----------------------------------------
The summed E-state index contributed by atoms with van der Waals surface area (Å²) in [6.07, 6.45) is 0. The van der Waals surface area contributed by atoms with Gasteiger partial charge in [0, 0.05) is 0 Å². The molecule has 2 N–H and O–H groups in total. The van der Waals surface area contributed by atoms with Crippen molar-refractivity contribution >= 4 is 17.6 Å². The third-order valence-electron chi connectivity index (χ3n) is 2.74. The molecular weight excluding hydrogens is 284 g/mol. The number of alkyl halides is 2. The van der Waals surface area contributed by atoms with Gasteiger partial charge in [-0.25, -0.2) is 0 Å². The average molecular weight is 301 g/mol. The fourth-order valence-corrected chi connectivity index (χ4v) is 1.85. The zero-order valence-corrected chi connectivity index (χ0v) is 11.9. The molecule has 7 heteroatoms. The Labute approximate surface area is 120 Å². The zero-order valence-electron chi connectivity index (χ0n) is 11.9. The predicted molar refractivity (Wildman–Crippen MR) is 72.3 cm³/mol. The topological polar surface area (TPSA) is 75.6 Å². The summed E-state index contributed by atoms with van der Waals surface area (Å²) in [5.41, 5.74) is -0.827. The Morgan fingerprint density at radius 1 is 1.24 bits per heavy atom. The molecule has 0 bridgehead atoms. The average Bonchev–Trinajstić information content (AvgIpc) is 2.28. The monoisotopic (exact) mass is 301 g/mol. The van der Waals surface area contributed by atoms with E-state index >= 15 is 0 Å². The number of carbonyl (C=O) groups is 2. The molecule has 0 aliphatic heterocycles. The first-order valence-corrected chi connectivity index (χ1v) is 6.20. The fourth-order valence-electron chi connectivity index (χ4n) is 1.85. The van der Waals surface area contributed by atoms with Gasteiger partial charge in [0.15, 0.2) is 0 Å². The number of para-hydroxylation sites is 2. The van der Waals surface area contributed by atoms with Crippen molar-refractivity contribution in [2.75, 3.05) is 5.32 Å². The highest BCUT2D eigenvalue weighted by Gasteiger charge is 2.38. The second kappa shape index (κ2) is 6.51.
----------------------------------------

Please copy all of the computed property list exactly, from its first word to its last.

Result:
The summed E-state index contributed by atoms with van der Waals surface area (Å²) in [6.07, 6.45) is 0. The van der Waals surface area contributed by atoms with Gasteiger partial charge in [0, 0.05) is 0 Å². The molecule has 2 N–H and O–H groups in total. The van der Waals surface area contributed by atoms with Crippen molar-refractivity contribution >= 4 is 17.6 Å². The third-order valence-electron chi connectivity index (χ3n) is 2.74. The molecular weight excluding hydrogens is 284 g/mol. The number of alkyl halides is 2. The van der Waals surface area contributed by atoms with Gasteiger partial charge in [-0.25, -0.2) is 0 Å². The average molecular weight is 301 g/mol. The fourth-order valence-corrected chi connectivity index (χ4v) is 1.85. The zero-order valence-corrected chi connectivity index (χ0v) is 11.9. The molecule has 7 heteroatoms. The Labute approximate surface area is 120 Å². The zero-order valence-electron chi connectivity index (χ0n) is 11.9. The predicted molar refractivity (Wildman–Crippen MR) is 72.3 cm³/mol. The topological polar surface area (TPSA) is 75.6 Å². The summed E-state index contributed by atoms with van der Waals surface area (Å²) in [5.41, 5.74) is -0.827. The Morgan fingerprint density at radius 1 is 1.24 bits per heavy atom. The molecule has 0 bridgehead atoms. The average Bonchev–Trinajstić information content (AvgIpc) is 2.28. The monoisotopic (exact) mass is 301 g/mol. The van der Waals surface area contributed by atoms with E-state index >= 15 is 0 Å². The number of carbonyl (C=O) groups is 2. The molecule has 0 aliphatic heterocycles. The first-order valence-corrected chi connectivity index (χ1v) is 6.20. The fourth-order valence-electron chi connectivity index (χ4n) is 1.85. The van der Waals surface area contributed by atoms with Gasteiger partial charge in [0.15, 0.2) is 0 Å². The number of para-hydroxylation sites is 2. The van der Waals surface area contributed by atoms with Crippen molar-refractivity contribution in [2.75, 3.05) is 5.32 Å². The highest BCUT2D eigenvalue weighted by Gasteiger charge is 2.38. The second kappa shape index (κ2) is 6.51.